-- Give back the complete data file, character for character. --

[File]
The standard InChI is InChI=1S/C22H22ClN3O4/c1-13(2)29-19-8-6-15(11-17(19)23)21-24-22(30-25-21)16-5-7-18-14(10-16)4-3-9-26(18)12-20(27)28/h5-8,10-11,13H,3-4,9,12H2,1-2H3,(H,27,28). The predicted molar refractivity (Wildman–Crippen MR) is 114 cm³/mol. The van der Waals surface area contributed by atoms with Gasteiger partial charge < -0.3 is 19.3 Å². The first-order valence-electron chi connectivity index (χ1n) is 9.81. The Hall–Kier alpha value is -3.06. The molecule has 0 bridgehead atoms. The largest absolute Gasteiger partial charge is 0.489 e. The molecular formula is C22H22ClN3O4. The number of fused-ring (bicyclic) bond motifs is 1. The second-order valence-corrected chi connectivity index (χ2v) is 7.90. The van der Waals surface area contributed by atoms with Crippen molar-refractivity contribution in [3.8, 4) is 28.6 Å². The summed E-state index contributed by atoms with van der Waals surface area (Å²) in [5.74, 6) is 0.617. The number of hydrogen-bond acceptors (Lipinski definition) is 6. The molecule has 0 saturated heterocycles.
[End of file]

The standard InChI is InChI=1S/C22H22ClN3O4/c1-13(2)29-19-8-6-15(11-17(19)23)21-24-22(30-25-21)16-5-7-18-14(10-16)4-3-9-26(18)12-20(27)28/h5-8,10-11,13H,3-4,9,12H2,1-2H3,(H,27,28). The predicted molar refractivity (Wildman–Crippen MR) is 114 cm³/mol. The van der Waals surface area contributed by atoms with Gasteiger partial charge < -0.3 is 19.3 Å². The first-order valence-electron chi connectivity index (χ1n) is 9.81. The Hall–Kier alpha value is -3.06. The molecule has 0 bridgehead atoms. The largest absolute Gasteiger partial charge is 0.489 e. The molecular formula is C22H22ClN3O4. The number of fused-ring (bicyclic) bond motifs is 1. The second-order valence-corrected chi connectivity index (χ2v) is 7.90. The van der Waals surface area contributed by atoms with Crippen molar-refractivity contribution in [3.8, 4) is 28.6 Å². The summed E-state index contributed by atoms with van der Waals surface area (Å²) in [5.74, 6) is 0.617. The number of hydrogen-bond acceptors (Lipinski definition) is 6. The molecule has 0 saturated heterocycles.